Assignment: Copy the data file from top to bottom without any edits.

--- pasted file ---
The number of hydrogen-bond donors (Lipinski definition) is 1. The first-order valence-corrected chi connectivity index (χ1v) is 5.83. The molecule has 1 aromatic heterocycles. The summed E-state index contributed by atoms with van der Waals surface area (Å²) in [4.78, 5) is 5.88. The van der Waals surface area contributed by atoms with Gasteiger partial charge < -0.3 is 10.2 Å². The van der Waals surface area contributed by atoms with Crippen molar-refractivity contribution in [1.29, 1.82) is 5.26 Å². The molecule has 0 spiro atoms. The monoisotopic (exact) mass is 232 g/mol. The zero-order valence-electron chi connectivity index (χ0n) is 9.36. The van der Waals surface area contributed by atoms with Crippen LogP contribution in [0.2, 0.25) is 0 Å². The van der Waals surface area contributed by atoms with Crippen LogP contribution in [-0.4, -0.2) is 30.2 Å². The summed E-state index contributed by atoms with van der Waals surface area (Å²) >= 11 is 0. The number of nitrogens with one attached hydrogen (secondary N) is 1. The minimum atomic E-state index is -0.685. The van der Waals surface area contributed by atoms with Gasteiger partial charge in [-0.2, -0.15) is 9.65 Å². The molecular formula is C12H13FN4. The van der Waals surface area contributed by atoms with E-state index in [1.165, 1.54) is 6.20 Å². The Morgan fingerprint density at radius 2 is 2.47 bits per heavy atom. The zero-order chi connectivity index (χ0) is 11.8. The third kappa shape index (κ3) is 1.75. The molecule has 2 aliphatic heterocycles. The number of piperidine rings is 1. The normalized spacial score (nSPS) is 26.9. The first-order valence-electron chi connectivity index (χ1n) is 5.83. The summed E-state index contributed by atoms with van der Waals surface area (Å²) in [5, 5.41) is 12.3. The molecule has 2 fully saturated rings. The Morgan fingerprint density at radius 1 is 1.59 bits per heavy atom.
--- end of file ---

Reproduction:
The number of hydrogen-bond donors (Lipinski definition) is 1. The first-order valence-corrected chi connectivity index (χ1v) is 5.83. The molecule has 1 aromatic heterocycles. The summed E-state index contributed by atoms with van der Waals surface area (Å²) in [4.78, 5) is 5.88. The van der Waals surface area contributed by atoms with Gasteiger partial charge < -0.3 is 10.2 Å². The van der Waals surface area contributed by atoms with Crippen molar-refractivity contribution in [1.29, 1.82) is 5.26 Å². The molecule has 0 spiro atoms. The monoisotopic (exact) mass is 232 g/mol. The zero-order valence-electron chi connectivity index (χ0n) is 9.36. The van der Waals surface area contributed by atoms with Crippen LogP contribution in [0.2, 0.25) is 0 Å². The van der Waals surface area contributed by atoms with Crippen LogP contribution in [-0.4, -0.2) is 30.2 Å². The summed E-state index contributed by atoms with van der Waals surface area (Å²) >= 11 is 0. The number of nitrogens with one attached hydrogen (secondary N) is 1. The minimum atomic E-state index is -0.685. The van der Waals surface area contributed by atoms with Gasteiger partial charge in [-0.2, -0.15) is 9.65 Å². The molecular formula is C12H13FN4. The van der Waals surface area contributed by atoms with E-state index in [1.165, 1.54) is 6.20 Å². The Morgan fingerprint density at radius 2 is 2.47 bits per heavy atom. The zero-order chi connectivity index (χ0) is 11.8. The third kappa shape index (κ3) is 1.75. The molecule has 2 aliphatic heterocycles. The number of piperidine rings is 1. The normalized spacial score (nSPS) is 26.9. The first-order valence-electron chi connectivity index (χ1n) is 5.83. The summed E-state index contributed by atoms with van der Waals surface area (Å²) in [5, 5.41) is 12.3. The molecule has 2 fully saturated rings. The Morgan fingerprint density at radius 1 is 1.59 bits per heavy atom.